The ensemble of lectures belonging to this discipline provides to the students the main tools requested for the design and analysis of the flow field of turbomachinery of different architectures, sizes and applications.

Classic theories providing the basic laws of the fluid motion, compressibility effects responsible for the formation of shock and expansion waves into supersonic applications, viscous effects providing the boundary layer theory and related loss generation mechanisms, are introduced and discussed.

These notions will be adopted for a better understanding of the effects induced by the variation of geometrical and flow parameters on the operation of turbine and compressor stages, thus providing further insight to be adopted in 1-D , 2-D and 3-D design steps including state of the art constrains. Particularly, the role played by the loading distribution on the loss generation will be directly inspected in order to optimize viscous effects generating over the blade surfaces, as well as by the shock generating at the leading edge and into supersonic stages.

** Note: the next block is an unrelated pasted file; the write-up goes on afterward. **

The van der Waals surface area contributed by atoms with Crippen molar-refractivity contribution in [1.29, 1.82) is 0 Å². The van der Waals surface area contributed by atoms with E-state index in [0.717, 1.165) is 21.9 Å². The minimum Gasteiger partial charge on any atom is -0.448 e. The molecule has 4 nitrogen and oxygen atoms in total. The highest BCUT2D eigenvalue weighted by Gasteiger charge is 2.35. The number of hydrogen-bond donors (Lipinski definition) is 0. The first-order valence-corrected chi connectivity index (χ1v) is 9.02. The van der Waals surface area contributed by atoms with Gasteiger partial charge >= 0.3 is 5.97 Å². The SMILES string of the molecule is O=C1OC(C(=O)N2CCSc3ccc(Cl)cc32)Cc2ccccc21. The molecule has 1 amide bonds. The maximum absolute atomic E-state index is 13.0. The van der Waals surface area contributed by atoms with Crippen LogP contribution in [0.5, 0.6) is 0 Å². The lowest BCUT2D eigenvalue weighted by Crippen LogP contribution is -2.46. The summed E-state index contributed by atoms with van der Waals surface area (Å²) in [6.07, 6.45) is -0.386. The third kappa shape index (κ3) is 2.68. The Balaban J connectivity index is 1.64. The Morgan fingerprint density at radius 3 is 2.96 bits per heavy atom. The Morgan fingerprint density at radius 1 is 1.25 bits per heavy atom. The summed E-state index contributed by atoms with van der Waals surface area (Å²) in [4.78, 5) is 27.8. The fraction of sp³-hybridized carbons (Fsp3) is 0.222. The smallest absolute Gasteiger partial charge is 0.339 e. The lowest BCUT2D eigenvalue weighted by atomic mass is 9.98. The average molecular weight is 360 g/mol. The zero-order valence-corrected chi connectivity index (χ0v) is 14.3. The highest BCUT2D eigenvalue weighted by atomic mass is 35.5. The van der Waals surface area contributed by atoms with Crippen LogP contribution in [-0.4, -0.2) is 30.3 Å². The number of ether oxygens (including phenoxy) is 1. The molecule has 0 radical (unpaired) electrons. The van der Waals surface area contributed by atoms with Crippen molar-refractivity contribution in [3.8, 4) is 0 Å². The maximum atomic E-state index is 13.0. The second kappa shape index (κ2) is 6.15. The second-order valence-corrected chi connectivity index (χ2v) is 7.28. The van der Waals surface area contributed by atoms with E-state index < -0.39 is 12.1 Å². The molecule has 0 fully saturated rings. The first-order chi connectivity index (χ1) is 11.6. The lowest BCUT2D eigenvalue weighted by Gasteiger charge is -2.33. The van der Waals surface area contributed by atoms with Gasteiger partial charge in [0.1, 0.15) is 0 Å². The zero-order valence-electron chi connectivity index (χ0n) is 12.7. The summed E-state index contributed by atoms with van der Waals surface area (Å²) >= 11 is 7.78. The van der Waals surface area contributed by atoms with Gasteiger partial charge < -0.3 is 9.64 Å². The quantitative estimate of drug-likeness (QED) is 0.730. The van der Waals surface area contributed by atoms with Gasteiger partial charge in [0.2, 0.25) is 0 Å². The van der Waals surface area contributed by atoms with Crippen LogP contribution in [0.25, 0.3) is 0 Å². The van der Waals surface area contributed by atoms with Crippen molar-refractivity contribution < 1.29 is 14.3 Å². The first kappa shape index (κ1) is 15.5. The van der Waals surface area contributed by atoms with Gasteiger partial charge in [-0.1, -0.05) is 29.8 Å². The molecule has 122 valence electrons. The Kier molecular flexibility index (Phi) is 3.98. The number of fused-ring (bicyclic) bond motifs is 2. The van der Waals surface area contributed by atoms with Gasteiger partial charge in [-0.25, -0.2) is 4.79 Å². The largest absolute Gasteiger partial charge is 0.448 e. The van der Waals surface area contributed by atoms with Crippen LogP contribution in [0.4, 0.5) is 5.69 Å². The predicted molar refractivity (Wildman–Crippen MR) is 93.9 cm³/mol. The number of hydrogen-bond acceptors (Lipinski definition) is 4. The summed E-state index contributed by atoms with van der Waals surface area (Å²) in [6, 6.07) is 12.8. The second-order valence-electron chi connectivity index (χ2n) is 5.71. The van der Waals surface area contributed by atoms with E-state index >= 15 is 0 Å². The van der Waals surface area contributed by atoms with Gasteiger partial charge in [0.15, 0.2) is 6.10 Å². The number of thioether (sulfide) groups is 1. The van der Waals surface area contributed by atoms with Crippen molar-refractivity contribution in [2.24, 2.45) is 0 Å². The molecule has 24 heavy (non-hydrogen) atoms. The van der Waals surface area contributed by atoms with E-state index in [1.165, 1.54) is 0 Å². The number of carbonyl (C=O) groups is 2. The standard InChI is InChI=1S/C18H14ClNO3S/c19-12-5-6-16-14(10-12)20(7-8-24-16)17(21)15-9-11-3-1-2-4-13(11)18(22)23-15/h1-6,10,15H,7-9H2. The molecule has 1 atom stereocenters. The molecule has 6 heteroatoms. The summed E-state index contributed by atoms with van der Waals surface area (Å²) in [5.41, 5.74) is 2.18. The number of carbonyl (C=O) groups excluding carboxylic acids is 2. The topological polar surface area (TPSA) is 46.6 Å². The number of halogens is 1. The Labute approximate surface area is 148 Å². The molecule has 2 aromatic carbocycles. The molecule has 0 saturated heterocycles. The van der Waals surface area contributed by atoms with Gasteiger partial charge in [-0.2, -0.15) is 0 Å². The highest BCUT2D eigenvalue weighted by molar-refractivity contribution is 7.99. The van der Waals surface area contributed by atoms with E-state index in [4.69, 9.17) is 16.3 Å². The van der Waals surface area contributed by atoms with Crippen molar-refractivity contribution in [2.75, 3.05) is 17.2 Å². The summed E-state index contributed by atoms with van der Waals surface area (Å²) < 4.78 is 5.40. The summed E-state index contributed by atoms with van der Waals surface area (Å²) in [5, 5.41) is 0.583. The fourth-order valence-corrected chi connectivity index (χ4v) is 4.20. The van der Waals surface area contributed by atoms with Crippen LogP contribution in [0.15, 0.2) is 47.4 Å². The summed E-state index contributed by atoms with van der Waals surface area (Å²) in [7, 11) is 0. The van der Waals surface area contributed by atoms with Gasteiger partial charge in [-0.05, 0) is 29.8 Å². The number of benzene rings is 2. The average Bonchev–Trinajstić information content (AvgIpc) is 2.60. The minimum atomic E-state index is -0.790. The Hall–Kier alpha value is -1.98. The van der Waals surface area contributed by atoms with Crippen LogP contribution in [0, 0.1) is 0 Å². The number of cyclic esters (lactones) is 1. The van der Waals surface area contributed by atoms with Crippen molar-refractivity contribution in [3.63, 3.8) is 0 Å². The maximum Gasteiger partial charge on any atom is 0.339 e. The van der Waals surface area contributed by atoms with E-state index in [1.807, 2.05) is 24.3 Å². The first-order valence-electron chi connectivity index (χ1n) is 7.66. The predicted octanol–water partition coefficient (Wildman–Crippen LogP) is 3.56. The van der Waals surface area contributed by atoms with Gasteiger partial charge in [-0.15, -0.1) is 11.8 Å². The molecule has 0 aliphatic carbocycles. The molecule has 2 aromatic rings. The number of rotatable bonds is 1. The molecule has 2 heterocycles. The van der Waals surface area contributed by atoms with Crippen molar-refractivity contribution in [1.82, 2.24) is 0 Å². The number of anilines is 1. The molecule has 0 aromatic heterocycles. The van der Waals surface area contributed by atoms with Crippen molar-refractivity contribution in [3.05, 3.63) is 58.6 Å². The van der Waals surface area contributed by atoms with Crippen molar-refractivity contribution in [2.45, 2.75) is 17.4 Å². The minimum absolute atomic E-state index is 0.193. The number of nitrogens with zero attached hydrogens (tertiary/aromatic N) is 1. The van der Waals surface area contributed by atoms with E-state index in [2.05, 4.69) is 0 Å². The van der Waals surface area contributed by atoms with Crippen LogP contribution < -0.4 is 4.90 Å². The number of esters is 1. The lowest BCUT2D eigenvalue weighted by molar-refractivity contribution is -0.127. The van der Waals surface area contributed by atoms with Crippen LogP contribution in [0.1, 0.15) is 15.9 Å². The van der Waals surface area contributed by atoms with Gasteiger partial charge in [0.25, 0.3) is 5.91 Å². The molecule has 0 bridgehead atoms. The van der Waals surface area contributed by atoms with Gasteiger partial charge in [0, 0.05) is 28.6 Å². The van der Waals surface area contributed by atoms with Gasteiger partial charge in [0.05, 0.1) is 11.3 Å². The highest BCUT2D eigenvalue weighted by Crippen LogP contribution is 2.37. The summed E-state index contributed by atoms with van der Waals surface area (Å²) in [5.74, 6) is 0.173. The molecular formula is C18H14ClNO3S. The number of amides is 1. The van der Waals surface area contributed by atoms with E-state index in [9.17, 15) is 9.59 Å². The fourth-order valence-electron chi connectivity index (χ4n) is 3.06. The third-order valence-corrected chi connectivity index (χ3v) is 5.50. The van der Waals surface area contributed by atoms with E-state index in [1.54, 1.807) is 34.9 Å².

Lectures devoted to the study and design of turbomachinery will provide the opportunity to completely define the surfaces of the different elements of the machine, thus allowing the simulations of the flow field with different degree of fidelity (RANS, URANS and LES);

Experimental techniques for fluid dynamic applications, and related post-processing algorithms, complement the notions provided in this discipline, thus further contributing to a better understanding of the tridimensional and unsteady flow field characterizing the internal aerodynamic of real compressors and turbines.


  • Pietro Zunino
  • Marina Ubaldi
  • Andrea Cattanei
  • Carlo Cravero
  • Francesca Satta
  • Daniele Simoni
  • Davide Lengani
  • Edward Canepa
  • Alessandro Nilberto
  • Dario Barsi


  • Laboratory of Aerodynamics and Turbomachinery - Aero-Engine Internal Flows Genova
  • Laboratory of Aerodynamics and Turbomachinery - Aero-Engine Internal Flows Savona

Last update 19 January 2022